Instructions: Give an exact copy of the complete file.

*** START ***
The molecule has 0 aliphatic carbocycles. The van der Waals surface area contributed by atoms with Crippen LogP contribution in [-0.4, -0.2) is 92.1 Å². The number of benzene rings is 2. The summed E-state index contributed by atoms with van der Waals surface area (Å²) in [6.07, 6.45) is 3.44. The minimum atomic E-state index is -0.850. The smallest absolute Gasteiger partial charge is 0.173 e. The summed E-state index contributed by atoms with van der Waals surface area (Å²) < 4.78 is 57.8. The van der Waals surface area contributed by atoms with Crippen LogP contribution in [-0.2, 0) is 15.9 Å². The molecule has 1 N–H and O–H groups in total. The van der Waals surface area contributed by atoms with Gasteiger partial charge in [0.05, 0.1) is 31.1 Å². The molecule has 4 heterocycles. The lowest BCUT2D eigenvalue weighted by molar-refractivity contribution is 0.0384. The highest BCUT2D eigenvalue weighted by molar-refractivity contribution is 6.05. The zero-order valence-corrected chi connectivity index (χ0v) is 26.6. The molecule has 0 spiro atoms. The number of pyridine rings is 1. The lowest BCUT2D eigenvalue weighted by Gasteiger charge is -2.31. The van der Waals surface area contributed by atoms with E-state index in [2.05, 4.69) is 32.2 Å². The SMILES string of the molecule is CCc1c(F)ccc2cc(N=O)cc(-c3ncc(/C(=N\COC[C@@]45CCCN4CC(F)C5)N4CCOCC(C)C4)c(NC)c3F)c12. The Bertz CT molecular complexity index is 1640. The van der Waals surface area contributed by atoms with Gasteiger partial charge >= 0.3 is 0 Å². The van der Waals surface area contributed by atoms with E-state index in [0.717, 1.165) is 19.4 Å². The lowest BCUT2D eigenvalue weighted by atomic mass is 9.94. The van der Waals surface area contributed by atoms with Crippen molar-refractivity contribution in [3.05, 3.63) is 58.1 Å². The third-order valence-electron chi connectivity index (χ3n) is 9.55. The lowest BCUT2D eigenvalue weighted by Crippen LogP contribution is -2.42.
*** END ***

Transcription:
The molecule has 0 aliphatic carbocycles. The van der Waals surface area contributed by atoms with Crippen LogP contribution in [-0.4, -0.2) is 92.1 Å². The number of benzene rings is 2. The summed E-state index contributed by atoms with van der Waals surface area (Å²) in [6.07, 6.45) is 3.44. The minimum atomic E-state index is -0.850. The smallest absolute Gasteiger partial charge is 0.173 e. The summed E-state index contributed by atoms with van der Waals surface area (Å²) < 4.78 is 57.8. The van der Waals surface area contributed by atoms with Crippen LogP contribution in [-0.2, 0) is 15.9 Å². The molecule has 1 N–H and O–H groups in total. The van der Waals surface area contributed by atoms with Gasteiger partial charge in [0.05, 0.1) is 31.1 Å². The molecule has 4 heterocycles. The lowest BCUT2D eigenvalue weighted by molar-refractivity contribution is 0.0384. The highest BCUT2D eigenvalue weighted by molar-refractivity contribution is 6.05. The zero-order valence-corrected chi connectivity index (χ0v) is 26.6. The molecule has 0 spiro atoms. The number of pyridine rings is 1. The lowest BCUT2D eigenvalue weighted by Gasteiger charge is -2.31. The van der Waals surface area contributed by atoms with E-state index in [2.05, 4.69) is 32.2 Å². The SMILES string of the molecule is CCc1c(F)ccc2cc(N=O)cc(-c3ncc(/C(=N\COC[C@@]45CCCN4CC(F)C5)N4CCOCC(C)C4)c(NC)c3F)c12. The Bertz CT molecular complexity index is 1640. The van der Waals surface area contributed by atoms with Gasteiger partial charge >= 0.3 is 0 Å². The van der Waals surface area contributed by atoms with E-state index in [0.717, 1.165) is 19.4 Å². The lowest BCUT2D eigenvalue weighted by atomic mass is 9.94. The van der Waals surface area contributed by atoms with Crippen molar-refractivity contribution in [3.05, 3.63) is 58.1 Å². The third-order valence-electron chi connectivity index (χ3n) is 9.55. The lowest BCUT2D eigenvalue weighted by Crippen LogP contribution is -2.42.